Associated Press

May 21,1997

VATICAN CITY - The Vatican on Wednesday came to the defense of a cardinal accused of complicity in human rights violations during his term as papal envoy in Argentina.

A strongly worded commentary by the Vatican's daily newspaper criticized an Argentine human rights group for "casting shameful shadows on the church" and Cardinal Pio Laghi.

L'Osservatore Romano expressed "full solidarity" with Laghi and said it firmly rejected the accusations.

Laghi was accused by the Mothers of the Plaza de Mayo, a group that for 20 years has campaigned on behalf of victims of Argentina's military dictatorship.

The group formally asked the Italian justice ministry Monday to prosecute the cardinal on charges of torture, murder and kidnapping, allegedly committed while he was papal ambassador to Argentina from 1974 to 1980.

Laghi, who later was papal envoy to the United States, denied the charges Tuesday and accused the group of acting with malice.

The newspaper said it understood and shared the mothers' grief.

Argentina's government has acknowledged that at least 9,000 people disappeared during the "dirty war" against political dissidents. The Mothers of Plaza de Mayo put the number at 30,000.


Associated Press

May 22,1997

By IAN PHILLIPS Associated Press Writer

BUENOS AIRES, Argentina - The Vatican this week accused her of casting shameful shadows on the Roman Catholic Church. Back home, fellow human rights activists and former colleagues long ago disowned her.

Hebe de Bonafini, the 68-year-old leader of the Mothers of Plaza de Mayo, relishes the controversy: "We're anti-establishment," she says. "I go anywhere and tackle anybody."

Bonafini's militancy won her fame in the 1970s when she denounced the kidnapping, torture and murder of thousands of people, including her two children, during the military dictatorship's "dirty war" on leftists and political dissidents.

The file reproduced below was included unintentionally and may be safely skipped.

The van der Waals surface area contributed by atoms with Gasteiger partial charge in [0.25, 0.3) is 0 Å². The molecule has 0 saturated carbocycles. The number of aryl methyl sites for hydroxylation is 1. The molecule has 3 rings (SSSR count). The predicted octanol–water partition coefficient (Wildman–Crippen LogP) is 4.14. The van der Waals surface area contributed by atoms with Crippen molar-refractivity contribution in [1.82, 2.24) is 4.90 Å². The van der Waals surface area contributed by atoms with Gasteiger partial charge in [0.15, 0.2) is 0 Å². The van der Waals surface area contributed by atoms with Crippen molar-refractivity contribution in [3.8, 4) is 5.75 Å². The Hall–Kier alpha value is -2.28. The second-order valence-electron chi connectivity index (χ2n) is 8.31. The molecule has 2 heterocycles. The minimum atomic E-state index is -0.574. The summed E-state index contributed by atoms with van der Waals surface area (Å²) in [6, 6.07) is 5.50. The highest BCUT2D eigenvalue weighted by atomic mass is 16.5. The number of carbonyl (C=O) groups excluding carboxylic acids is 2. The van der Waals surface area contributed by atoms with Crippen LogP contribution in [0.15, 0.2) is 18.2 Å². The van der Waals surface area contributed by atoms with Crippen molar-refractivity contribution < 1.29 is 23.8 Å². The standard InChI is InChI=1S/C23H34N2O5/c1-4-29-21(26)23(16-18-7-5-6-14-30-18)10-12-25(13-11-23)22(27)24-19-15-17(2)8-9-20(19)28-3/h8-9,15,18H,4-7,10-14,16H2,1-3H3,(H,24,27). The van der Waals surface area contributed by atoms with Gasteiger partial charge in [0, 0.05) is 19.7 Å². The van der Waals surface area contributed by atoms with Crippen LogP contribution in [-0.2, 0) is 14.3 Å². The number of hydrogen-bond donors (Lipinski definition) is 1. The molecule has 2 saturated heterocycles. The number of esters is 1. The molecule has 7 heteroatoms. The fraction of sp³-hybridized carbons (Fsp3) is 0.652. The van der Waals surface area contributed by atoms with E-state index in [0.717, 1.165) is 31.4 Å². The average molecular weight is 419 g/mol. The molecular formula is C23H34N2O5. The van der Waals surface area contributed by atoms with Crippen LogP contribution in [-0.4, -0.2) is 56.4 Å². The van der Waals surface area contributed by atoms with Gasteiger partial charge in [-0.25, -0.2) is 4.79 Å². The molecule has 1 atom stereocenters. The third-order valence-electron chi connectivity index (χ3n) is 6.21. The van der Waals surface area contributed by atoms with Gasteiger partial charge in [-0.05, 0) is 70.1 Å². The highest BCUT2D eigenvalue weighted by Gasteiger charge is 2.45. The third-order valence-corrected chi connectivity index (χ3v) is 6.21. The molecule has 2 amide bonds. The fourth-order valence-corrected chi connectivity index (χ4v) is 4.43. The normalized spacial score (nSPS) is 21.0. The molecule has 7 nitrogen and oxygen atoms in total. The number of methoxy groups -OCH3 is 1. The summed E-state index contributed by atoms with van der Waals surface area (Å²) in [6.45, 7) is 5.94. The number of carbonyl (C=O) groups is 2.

But these days, her style has changed little. If anything, she's become even more confrontational.

Her estranged colleagues cringe when they see Bonafini marching alongside masked leftist youths or speaking out in favor of Mexico's Zapatista or Peru's Tupac Amaru rebels.

"If that woman's not fighting, she feels she's not doing anything," said Estela Barnes Carlotto, head of the Grandmothers of Plaza de Mayo.

"People see her ranting about any issue and they dismiss all of us," added Carlotto, whose group is searching for the children of victims believed to have been born in captivity.

Bonafini is being sued by the head of Argentina's army, who she accused of being a murderer. She regularly gets into verbal combat with President Carlos Menem, who dismisses her as a subversive troublemaker.

In an interview with The Associated Press, Bonafini said she felt a moral obligation to inform the public that "the police and military are murderers and that politicians are thieves."

On Tuesday, Bonafini was in Rome accusing one of the Vatican's most prominent cardinals, Pio Laghi, of complicity with the dictatorship when acting as papal envoy to Argentina in the 1970s.

The complaint, lodged in a Rome court, accused Laghi of being the director of a "crusade against communism," which sent thousands of Argentine youths to their deaths.

It included testimony of a number of witnesses, including a bishop, several priests, a mother superior and two people who say they saw Laghi at the government's secret prisons and torture centers.

Laghi called the charges defamatory and baseless, saying the Mothers had no proof and were acting out of "malice."

The Vatican, in an editorial in its daily newspaper, accused the Mothers of an attack on "justice" and "historical truth," saying their accusations were an attempt to "cast shameful shadows on the church."

The Mothers began their protest in the Plaza de Mayo in front of Government House in 1977 -- marching in circles because police banned them from sitting or holding public meetings there.

But in 1986, most members formed a splinter group, tired at what they said was Bonafini's failure to change her tactics with the return of democracy three years earlier.

The Grandmothers' Carlotto long ago stopped talking to Bonafini.

But she said Bonafini's trip to Rome to denounce Laghi could be fruitful if she has proof to back up her claims. More than 9,000 people disappeared during the dirty war, although the Mothers put the figure at 30,000.

"If they have concrete proof against Laghi, that's wonderful and would be a victory for truth," said Carlotto. "But if there's nothing to this, it will be another defeat."

Renee Eppelbaum, who lost her three children during the repression, was one of the women to break away from Bonafini's group in 1986. She now forms part of the so-called "Founding Line" group.

Sitting in a dark apartment dotted with photographs of her lost children, she claims Bonafini "now personifies everything we once fought against: authoritarianism, intolerance and disrespect."

"She's lost her focus," Epelbaum laments. "These days when I see her on the television, I get embarrassed and then angry."